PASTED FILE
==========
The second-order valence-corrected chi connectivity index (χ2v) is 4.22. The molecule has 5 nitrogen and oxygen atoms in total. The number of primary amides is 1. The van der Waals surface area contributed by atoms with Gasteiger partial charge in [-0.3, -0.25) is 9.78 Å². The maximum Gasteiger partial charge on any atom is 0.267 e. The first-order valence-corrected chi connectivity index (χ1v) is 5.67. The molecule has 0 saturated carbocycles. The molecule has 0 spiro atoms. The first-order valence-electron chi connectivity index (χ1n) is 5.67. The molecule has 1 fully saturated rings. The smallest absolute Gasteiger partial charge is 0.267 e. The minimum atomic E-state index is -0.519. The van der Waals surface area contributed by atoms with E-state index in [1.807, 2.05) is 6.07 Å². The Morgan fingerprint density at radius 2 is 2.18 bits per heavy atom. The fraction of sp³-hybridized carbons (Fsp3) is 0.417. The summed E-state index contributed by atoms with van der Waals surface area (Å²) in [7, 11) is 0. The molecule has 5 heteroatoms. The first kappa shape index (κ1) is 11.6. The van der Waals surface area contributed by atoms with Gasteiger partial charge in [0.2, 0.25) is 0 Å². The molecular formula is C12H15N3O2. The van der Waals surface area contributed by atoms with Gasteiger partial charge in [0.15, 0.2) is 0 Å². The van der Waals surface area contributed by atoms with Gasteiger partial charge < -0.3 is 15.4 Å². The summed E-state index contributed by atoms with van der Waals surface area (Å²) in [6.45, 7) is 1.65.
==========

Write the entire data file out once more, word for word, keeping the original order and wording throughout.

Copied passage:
The second-order valence-corrected chi connectivity index (χ2v) is 4.22. The molecule has 5 nitrogen and oxygen atoms in total. The number of primary amides is 1. The van der Waals surface area contributed by atoms with Gasteiger partial charge in [-0.3, -0.25) is 9.78 Å². The maximum Gasteiger partial charge on any atom is 0.267 e. The first-order valence-corrected chi connectivity index (χ1v) is 5.67. The molecule has 0 saturated carbocycles. The molecule has 0 spiro atoms. The first-order valence-electron chi connectivity index (χ1n) is 5.67. The molecule has 1 fully saturated rings. The smallest absolute Gasteiger partial charge is 0.267 e. The minimum atomic E-state index is -0.519. The van der Waals surface area contributed by atoms with E-state index in [1.807, 2.05) is 6.07 Å². The Morgan fingerprint density at radius 2 is 2.18 bits per heavy atom. The fraction of sp³-hybridized carbons (Fsp3) is 0.417. The summed E-state index contributed by atoms with van der Waals surface area (Å²) in [7, 11) is 0. The molecule has 5 heteroatoms. The first kappa shape index (κ1) is 11.6. The van der Waals surface area contributed by atoms with Gasteiger partial charge in [0.2, 0.25) is 0 Å². The molecular formula is C12H15N3O2. The van der Waals surface area contributed by atoms with Gasteiger partial charge in [0.15, 0.2) is 0 Å². The van der Waals surface area contributed by atoms with Gasteiger partial charge < -0.3 is 15.4 Å². The summed E-state index contributed by atoms with van der Waals surface area (Å²) in [6.45, 7) is 1.65.